Re:"Blocking" (1)

AsnFkr (545033) | more than 5 years ago | (#23178196)

Yea, it's Comcast, Verizon DSL (Yearly contracts for god-knows-how-bad-service) or dial up. Or leech off the neighbors wifi, which I did till they moved! Argh!

Re:"Blocking" (0)

Anonymous Coward | more than 5 years ago | (#23180266)

Or leech off the neighbors wifi, which I did till they moved!
A self-confessed high-traffic user leeching someone else's bandwidth? Can you imagine what their paid link quality was like with your torrents running?

Leeching to check your e-mail is one thing, but what you were doing is fucking disgusting.

Re:"Blocking" (1)

Todd Knarr (15451) | more than 5 years ago | (#23178218)

In most cases, yes, you'll have a choice between at most two broadband ISPs: your local cable company (providing cable Internet) and your local telephone company (providing DSL). Note that that's a maximum. In a noticeable number of areas you'll have only one. Sometimes it's because one or the other simply doesn't serve that chunk of real estate. Sometimes in the case of apartments, condominium complexes and newer developments it's because the owner/developer has given one company exclusive rights to provide high-speed Internet service there.

Re:"Blocking" (1)

Shakrai (717556) | more than 5 years ago | (#23177106)

leading me to wonder if there is actually a note in my account that has me marked as a high-traffic user.

I wouldn't be surprised by that at all.

In the same vain, what amuses me is how I could call Roadrunner, whine about the price being too high and get whatever "promotional" deal they were currently running (even if said deal was only for new customers). Amazingly enough, if I tried to make the same request on behalf of a friend who lived too far out to get DSL they would refuse. Never refused when the request was made for someone who had an alternative though.

Re:"Blocking" (0)

Anonymous Coward | more than 5 years ago | (#23177232)

You're not paranoid. You, my friend, are a "devil patron." Profiling and discriminating against customers is commonplace. See: http://arstechnica.com/news.ars/post/20041108-4382.html

Re:"Blocking" (2, Interesting)

Anonymous Coward | more than 5 years ago | (#23177296)

Comcast also has been blocking VPN traffic - and denying it. It took a call from VP of IT with a threat to pull all corporate business before they relented and stopped this in my area.

Re:"Blocking" (1, Interesting)

Anonymous Coward | more than 5 years ago | (#23177422)

Yeah, when I upgraded my machine and put a new MAC on Comcast's network, the speeds were incredible for a few hours; I had been previously experiencing disconnects left and right when downloading torrents. The same thing happened: they shifted me to a different subnet, and my connection turned to mush again.

Re:"Blocking" (1)

turing_m (1030530) | more than 5 years ago | (#23177840)

You are the ISP customer equivalent of the 200kg guy who wears an overcoat with 10 deep pockets and starves himself all day before wandering into an "All you can eat!" buffet. I think it was only a matter of time before either truth in advertising started happening or the 'devil customers' as one commentor called them started getting the short end of the stick.

Re:"Blocking" (1)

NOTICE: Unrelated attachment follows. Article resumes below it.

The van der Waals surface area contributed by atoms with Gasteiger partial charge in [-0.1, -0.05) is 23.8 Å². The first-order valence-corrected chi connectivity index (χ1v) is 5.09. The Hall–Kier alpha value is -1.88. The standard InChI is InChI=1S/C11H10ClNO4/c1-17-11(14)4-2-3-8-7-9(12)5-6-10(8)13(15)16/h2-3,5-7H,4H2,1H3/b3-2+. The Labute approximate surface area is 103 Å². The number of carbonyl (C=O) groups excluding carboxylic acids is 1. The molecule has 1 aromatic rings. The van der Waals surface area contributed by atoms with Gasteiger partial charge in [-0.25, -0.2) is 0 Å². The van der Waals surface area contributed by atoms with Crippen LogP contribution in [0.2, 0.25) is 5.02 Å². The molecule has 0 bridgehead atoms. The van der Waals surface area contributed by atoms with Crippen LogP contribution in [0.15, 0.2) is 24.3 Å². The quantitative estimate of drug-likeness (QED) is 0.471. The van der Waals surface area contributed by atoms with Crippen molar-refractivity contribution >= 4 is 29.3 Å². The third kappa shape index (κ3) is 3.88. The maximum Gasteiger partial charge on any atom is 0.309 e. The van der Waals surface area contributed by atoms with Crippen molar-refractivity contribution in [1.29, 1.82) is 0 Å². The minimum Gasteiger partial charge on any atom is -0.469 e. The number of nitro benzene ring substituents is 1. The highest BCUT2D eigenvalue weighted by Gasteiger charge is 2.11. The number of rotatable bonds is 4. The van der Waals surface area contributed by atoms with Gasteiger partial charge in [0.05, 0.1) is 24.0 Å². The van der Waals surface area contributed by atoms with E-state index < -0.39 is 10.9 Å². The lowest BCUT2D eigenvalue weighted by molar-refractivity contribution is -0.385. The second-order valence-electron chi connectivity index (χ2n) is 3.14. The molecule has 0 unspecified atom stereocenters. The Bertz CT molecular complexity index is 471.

AsnFkr (545033) | more than 5 years ago | (#23178224)

I don't really mind that they were upset with my "abuse of the line", I just wish they had sent a dang letter or called me or something to tell me to knock it off instead of just screwing with me until I went away. If they had been upfront about it, I would have throttled back on the bandwidth usage. In my new residence I keep the line capped at 45.k up (as opposed to the max of 100~ish) to stop the same thing from happening again. So far, so good.

Re:"Blocking" (1)

turing_m (1030530) | more than 5 years ago | (#23178330)

I agree. They have chosen to lie and say that they have more bandwidth than they have. So their only real option is to do something illegal but plausibly deniable. Unless stopped, their superior money extraction practices will ensure that they cannibalize the other operators until there are none left who do not shape.

Re:"Blocking" (1)

rastoboy29 (807168) | more than 5 years ago | (#23178020)

What's strange is how the customer service peons take the company's side on this kind of stuff--every single time.

People who work for bad companies tend to fit in there.

Re:"Blocking" (1)

RobertM1968 (951074) | more than 5 years ago | (#23178976)

What's strange is how the customer service peons take the company's side on this kind of stuff--every single time.

People who work for bad companies tend to fit in there.

It's not so strange... it's called either (a) keeping your job (and they dont have a high retention rate), and/or (b) not knowing much (technically) beyond what the support docs on their screen tell them and thus not even realizing they are facilitating in this.

A perfect example was when I was a tech at CompUSA and we called HP to order a part. No, we didnt call the normal HP support line, we had a "Vendor Only" number.

US: "Hi, I'm calling because we need a new power supply for an HP Pavilion Piece of Crap (I think that was the model). The power supply is dead and not putting out power."

IDIOTS (I mean HP):"OK, what's the error code in PC Doctor."

US: "There is no error code... the power supply is dead and not outputting power, so the machine will not turn on, thus I cannot run PC Doctor and give you an error code. Besides, PC Doctor cannot diagnose a bad power supply."

HP: "Well, I still need an error code. You need to tell me what error PC Doctor has on the screen."